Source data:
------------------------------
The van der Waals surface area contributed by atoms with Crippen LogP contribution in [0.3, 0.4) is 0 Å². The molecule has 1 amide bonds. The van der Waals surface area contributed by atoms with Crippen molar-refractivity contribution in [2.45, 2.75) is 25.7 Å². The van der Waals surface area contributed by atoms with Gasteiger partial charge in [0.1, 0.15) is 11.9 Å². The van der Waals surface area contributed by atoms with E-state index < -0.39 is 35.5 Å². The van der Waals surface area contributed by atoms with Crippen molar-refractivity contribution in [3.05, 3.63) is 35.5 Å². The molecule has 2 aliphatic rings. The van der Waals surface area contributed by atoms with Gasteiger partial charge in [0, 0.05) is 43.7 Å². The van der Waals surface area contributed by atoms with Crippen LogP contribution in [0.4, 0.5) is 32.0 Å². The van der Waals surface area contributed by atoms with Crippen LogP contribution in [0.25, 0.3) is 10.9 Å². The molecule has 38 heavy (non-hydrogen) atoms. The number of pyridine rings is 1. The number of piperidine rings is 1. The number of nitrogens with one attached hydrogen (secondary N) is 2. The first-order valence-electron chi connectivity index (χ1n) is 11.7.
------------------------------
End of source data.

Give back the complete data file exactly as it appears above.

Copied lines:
The van der Waals surface area contributed by atoms with Crippen LogP contribution in [0.3, 0.4) is 0 Å². The molecule has 1 amide bonds. The van der Waals surface area contributed by atoms with Crippen molar-refractivity contribution in [2.45, 2.75) is 25.7 Å². The van der Waals surface area contributed by atoms with Gasteiger partial charge in [0.1, 0.15) is 11.9 Å². The van der Waals surface area contributed by atoms with E-state index < -0.39 is 35.5 Å². The van der Waals surface area contributed by atoms with Crippen molar-refractivity contribution in [3.05, 3.63) is 35.5 Å². The molecule has 2 aliphatic rings. The van der Waals surface area contributed by atoms with Gasteiger partial charge in [0, 0.05) is 43.7 Å². The van der Waals surface area contributed by atoms with Crippen LogP contribution in [0.4, 0.5) is 32.0 Å². The van der Waals surface area contributed by atoms with Crippen LogP contribution in [0.25, 0.3) is 10.9 Å². The molecule has 38 heavy (non-hydrogen) atoms. The number of pyridine rings is 1. The number of piperidine rings is 1. The number of nitrogens with one attached hydrogen (secondary N) is 2. The first-order valence-electron chi connectivity index (χ1n) is 11.7.